Benjamin Rossman

gives a talk:

Abstract: Erdos-Renyi random graphs are believed to be a source of hard instances for clique problems. While the random graph $G(n,1/2)$ almost surely contains cliques of size $\sim ~2\log n$, Karp in 1976 conjectured that no polynomial-time algorithm finds a clique larger than $(1+\epsilon)\log n$. As a tiny step toward this conjecture, we show (tight) lower bounds on the average-case complexity of the $k$-clique problem in two well-studied classes of circuits: bounded-depth ($AC^0$) circuits and monotone circuits. As a corollary, we obtain the first "size hierarchy" theorem for $AC^0$ and a related result for first-order logic.


Currently, Ben is a postdoc at Tokyo Institute of Technology. Previously, he was graduate student in the Theory of Computation group in MIT's Computer Science and Artificial Intelligence Laboratory where he was advised by Madhu Sudan. His main research interests are circuit complexity and finite model theory.

During the last several years, Ben made at least two major contributions in the circuit complexity (presented at STOC 2008 and FOCS 2010). So far, explicit lower bounds for various types of circuits were worst case bounds: every ``too small'' circuit $C(x)$ for a given boolean function $f(x)$ must make an error, that is, $C(x)\neq f(x)$ for at least one input vector $x$. But such a proof does not say the whole truth: it may well be that small circuits are still good in average (for most input vectors). Say, the (now classical) lower bound of Razborov (inproved later by Alon and Boppana) states that no monotone circuit with much fewer than $n^k$ can solve the $k$-Clique problem on all $n$-vertex graphs. On the other hand, a monotone circuit implementing a simple greedy algorithm can solve this problem on average by using only about $n^{k/4}$ gates. What Ben proved is that this is actually the best we can do: every monotone circuit solving the $k$-Clique problem on average must have at least about $n^{k/4}$ gates. His idea is to show that, if we randomly insert a $k$-clique into an input graph without $k$-cliques, then with high probability, a small circuit will not detect the difference! To realize this idea, he invented some new tools -- like the ``approximate version'' of the Sunflower Lemma -- that are of independent interest.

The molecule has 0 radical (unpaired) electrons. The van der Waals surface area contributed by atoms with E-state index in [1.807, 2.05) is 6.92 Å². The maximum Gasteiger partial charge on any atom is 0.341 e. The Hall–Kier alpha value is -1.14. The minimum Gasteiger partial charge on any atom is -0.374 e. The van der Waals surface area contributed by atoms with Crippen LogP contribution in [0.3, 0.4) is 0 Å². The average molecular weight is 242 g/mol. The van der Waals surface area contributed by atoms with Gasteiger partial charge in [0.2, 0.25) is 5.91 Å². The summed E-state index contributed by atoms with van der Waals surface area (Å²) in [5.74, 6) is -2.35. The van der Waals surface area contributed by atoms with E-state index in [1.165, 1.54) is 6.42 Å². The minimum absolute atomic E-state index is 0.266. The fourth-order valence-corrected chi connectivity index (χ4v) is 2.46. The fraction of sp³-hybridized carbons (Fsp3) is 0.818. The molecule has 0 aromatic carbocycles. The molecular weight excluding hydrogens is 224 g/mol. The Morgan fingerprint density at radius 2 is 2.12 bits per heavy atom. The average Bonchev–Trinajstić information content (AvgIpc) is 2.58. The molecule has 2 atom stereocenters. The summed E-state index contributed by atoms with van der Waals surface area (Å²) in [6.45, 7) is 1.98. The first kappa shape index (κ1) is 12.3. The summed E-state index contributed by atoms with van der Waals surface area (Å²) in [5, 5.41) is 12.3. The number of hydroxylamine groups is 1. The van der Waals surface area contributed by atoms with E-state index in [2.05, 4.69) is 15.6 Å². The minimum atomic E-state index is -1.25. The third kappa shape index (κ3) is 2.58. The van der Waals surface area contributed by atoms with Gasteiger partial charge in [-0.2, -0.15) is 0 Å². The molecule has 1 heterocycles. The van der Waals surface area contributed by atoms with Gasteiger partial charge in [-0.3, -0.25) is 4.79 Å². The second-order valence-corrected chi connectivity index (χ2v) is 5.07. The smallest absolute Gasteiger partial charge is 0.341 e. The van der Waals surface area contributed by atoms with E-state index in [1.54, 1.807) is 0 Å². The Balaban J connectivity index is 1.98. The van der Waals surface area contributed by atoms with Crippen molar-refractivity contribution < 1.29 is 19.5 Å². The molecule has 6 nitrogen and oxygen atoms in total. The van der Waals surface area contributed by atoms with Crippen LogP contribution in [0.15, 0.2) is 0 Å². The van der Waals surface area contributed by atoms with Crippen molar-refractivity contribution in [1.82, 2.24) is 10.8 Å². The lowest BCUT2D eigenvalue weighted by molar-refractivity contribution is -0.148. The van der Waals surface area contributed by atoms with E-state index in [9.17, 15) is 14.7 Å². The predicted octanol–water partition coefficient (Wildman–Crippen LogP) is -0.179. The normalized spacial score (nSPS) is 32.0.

Before this result, he proved that also (non-monotone) constant depth circuits of size $n^{k/4}$ cannot approximate $k$-Clique as well. Important here is that his lower bound does not have the actual depth $d$ in the exponent: previous lower bounds were of the form $n^{k/d^2}$.